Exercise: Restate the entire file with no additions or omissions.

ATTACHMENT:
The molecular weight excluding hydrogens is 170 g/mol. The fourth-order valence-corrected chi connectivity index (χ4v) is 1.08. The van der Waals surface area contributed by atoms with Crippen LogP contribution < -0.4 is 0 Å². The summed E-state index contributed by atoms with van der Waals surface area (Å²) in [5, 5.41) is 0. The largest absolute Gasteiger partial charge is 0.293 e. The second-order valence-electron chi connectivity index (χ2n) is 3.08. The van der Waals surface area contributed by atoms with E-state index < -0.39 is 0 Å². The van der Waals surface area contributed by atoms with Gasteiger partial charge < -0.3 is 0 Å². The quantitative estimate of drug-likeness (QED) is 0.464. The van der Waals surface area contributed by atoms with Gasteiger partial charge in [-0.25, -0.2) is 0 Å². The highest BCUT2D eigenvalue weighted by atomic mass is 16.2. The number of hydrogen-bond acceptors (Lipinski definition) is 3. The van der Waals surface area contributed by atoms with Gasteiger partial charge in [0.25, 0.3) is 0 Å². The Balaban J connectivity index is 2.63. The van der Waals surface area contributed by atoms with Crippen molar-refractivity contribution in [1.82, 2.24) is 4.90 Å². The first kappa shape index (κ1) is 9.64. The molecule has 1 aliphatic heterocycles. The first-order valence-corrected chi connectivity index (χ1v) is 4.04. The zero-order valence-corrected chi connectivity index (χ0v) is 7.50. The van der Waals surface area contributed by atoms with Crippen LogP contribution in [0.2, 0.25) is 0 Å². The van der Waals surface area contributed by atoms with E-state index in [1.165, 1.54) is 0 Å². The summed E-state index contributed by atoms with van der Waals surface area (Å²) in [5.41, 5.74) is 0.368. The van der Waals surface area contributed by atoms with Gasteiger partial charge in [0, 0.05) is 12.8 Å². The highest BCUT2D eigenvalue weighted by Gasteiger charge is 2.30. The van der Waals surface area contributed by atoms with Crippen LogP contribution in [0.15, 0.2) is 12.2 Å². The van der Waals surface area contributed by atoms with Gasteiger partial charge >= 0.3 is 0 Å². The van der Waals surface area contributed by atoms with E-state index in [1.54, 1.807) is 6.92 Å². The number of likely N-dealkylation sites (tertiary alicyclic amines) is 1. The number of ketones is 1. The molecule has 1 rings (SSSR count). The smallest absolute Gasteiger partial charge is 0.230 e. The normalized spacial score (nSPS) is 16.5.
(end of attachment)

The molecular weight excluding hydrogens is 170 g/mol. The fourth-order valence-corrected chi connectivity index (χ4v) is 1.08. The van der Waals surface area contributed by atoms with Crippen LogP contribution < -0.4 is 0 Å². The summed E-state index contributed by atoms with van der Waals surface area (Å²) in [5, 5.41) is 0. The largest absolute Gasteiger partial charge is 0.293 e. The second-order valence-electron chi connectivity index (χ2n) is 3.08. The van der Waals surface area contributed by atoms with E-state index < -0.39 is 0 Å². The van der Waals surface area contributed by atoms with Gasteiger partial charge < -0.3 is 0 Å². The quantitative estimate of drug-likeness (QED) is 0.464. The van der Waals surface area contributed by atoms with Gasteiger partial charge in [-0.25, -0.2) is 0 Å². The highest BCUT2D eigenvalue weighted by atomic mass is 16.2. The number of hydrogen-bond acceptors (Lipinski definition) is 3. The van der Waals surface area contributed by atoms with Gasteiger partial charge in [0.25, 0.3) is 0 Å². The Balaban J connectivity index is 2.63. The van der Waals surface area contributed by atoms with Crippen molar-refractivity contribution in [1.82, 2.24) is 4.90 Å². The first kappa shape index (κ1) is 9.64. The molecule has 1 aliphatic heterocycles. The first-order valence-corrected chi connectivity index (χ1v) is 4.04. The zero-order valence-corrected chi connectivity index (χ0v) is 7.50. The van der Waals surface area contributed by atoms with Crippen LogP contribution in [0.2, 0.25) is 0 Å². The van der Waals surface area contributed by atoms with E-state index in [1.165, 1.54) is 0 Å². The summed E-state index contributed by atoms with van der Waals surface area (Å²) in [5.41, 5.74) is 0.368. The van der Waals surface area contributed by atoms with Gasteiger partial charge in [0, 0.05) is 12.8 Å². The highest BCUT2D eigenvalue weighted by Gasteiger charge is 2.30. The van der Waals surface area contributed by atoms with Crippen LogP contribution in [0.15, 0.2) is 12.2 Å². The van der Waals surface area contributed by atoms with Gasteiger partial charge >= 0.3 is 0 Å². The van der Waals surface area contributed by atoms with E-state index in [1.54, 1.807) is 6.92 Å². The number of likely N-dealkylation sites (tertiary alicyclic amines) is 1. The number of ketones is 1. The molecule has 1 rings (SSSR count). The smallest absolute Gasteiger partial charge is 0.230 e. The normalized spacial score (nSPS) is 16.5.